Mark Jayson Alvarez wrote:
We are trying to reorganize our local area network and I need some tips on how you are managing your own lan...
We have a vanilla pc router with interface facing our private lan and interface facing the Internet.
One problem which we are experiencing right now is that any user from private lan can use any ip address he wants. If he boots his computer with a stolen ip address, the poor owner of that machine(not active at the moment) will give automatically up his ip address to this user. The same scenario for public ip addresses. Basically, we need to track down the users through their ip address.. But this is trivial as of now since anyone can use any ip he wants. Even if there is a solution out there to tie up his mac address to his ip address..(sort of checking the mac first before giving him an ip, possibly through dhcp..) still, users can just download applications which will enable him to change his mac address....
Now, where thinking about authenticating users before he is allowed to use a particular network service(internet proxy, mail etc.) because I guess it is a clever way of keeping the bad users from doing something bad within your network when after all, the reason why he is plugging his lancard to the network is to use a particular service. However, it still doesn't keep them from playing around and steal other ip addresses or mac addresses and thus denying network access to those legitimate owners. I'm thinking about tying dhcp with authentication, and freeradius comes to mind.. I just need some more tips from you. User's workstations are mixed Windows and *nixes. Some have laptops with wireless interfaces.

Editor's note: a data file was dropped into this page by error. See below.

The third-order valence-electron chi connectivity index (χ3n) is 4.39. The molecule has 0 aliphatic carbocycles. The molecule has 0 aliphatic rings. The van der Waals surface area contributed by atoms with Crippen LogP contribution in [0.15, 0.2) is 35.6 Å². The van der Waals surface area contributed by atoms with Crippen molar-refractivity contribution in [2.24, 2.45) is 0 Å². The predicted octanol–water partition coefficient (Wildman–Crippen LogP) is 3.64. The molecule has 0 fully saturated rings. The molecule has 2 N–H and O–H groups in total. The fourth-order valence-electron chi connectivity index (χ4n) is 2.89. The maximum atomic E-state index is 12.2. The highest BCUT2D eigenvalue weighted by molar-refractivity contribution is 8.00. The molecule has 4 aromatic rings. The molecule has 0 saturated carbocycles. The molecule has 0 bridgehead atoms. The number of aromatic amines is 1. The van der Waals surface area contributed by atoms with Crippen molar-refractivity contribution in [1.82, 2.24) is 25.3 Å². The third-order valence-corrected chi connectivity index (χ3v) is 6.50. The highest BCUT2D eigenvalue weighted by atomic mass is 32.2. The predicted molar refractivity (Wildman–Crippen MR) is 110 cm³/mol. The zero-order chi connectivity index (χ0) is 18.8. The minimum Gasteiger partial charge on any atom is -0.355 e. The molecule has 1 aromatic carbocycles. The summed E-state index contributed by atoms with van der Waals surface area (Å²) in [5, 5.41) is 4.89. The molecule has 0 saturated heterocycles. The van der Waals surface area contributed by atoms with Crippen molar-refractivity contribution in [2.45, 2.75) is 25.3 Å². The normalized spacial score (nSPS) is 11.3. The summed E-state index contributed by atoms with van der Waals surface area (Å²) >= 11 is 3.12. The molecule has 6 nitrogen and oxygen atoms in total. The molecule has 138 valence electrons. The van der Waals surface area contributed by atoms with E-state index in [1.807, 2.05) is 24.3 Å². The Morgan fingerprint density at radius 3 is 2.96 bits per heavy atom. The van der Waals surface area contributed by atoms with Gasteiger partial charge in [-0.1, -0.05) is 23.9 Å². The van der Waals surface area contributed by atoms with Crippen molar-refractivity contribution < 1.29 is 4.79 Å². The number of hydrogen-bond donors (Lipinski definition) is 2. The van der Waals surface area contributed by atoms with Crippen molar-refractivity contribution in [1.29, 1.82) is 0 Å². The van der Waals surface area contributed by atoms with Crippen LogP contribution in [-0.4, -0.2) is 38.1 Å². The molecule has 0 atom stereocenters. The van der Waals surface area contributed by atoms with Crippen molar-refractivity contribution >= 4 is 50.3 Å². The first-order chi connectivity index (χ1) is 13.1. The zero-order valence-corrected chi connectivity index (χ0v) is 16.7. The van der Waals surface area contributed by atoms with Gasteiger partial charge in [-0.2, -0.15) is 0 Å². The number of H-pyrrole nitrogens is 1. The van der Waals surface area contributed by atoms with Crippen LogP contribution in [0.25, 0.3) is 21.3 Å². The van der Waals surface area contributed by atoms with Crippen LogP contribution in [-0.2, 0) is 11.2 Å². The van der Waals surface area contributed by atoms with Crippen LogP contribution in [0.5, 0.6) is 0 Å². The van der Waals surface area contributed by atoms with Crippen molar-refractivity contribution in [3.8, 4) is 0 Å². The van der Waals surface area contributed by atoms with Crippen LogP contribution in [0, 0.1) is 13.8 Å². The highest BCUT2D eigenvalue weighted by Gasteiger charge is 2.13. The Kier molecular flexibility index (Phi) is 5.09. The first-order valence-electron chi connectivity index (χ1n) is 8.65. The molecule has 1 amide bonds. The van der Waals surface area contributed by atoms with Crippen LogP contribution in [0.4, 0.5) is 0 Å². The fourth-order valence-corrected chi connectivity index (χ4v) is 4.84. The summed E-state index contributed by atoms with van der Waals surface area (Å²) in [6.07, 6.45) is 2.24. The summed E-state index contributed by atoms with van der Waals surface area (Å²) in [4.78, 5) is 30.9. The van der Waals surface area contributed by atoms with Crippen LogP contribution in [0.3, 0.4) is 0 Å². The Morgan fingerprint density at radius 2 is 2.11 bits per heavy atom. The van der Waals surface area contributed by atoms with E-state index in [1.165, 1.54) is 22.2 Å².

Any idea how to handle this situations??
I once set up such a solution in a student house with about 120 users.
People had their own private pcs so we couldn't just take away their
admin rights on their own pc.
Now, question to ask:
- Are all users legitimate users? Do users have friends coming in and
connect to the network? is it wired or do you have neighbors trying to
use the net also?
- What is the benefit of stealing another users ip? Do you have
limitations on access such as download? Is it to hide behind another user?
In our case we had a wired network, so all users was legitimate users,
but we had a limitation on download so some users would try to use their
neighbors ip to get more quota.
What we did was:
1) Static ip assigned with dhcp - people wouldn't need to learn to
configure their computer.
2) Static arp table on router, to spoof, one would have to spoof
3) Require registration of all hosts owned by the user: To hold users
accountable for their hosts.
4) Count traffic per host, up and download, this was done with ipfilter.
5) Make current usage visible, the users could always check their quota
and knew when they hit the limit. That way they didn't get surprises and
This actually worked fine. It was sufficiently complicated to spoof that
people wouldn't bother.
A different and possibly better way around this would be to limit
bandwidth for ports higher than 1023, this is where most file sharing
takes place. You can do that with packet filter, I still haven't figured
how to effectively implement traffic quotas on packet filter as
accounting is not so easy.
If your concerns are people trying to hide behind others identity, or
unauthorized access such as if you have a wireless lan, then there are
two good options:
1) Use authpf with packet filter. This requires the user to authenticate
with the firewall to get access. No proxy needed.
2) Let each client establish a VPN to the router, this have the
advantage of also encrypting traffic if you have a wireless or
Ph: +34.666334818 web: www.locolomo.org
S/MIME Certificate: www.daemonsecurity.com/ca/8D03551FFCE04F06.crt
Subject ID: 9E:AA:18:E6:94:7A:91:44:0A:E4:DD:87:73:7F:4E:82:E7:08:9C:72
email@example.com mailing list
To unsubscribe, send any mail to "[EMAIL PROTECTED]"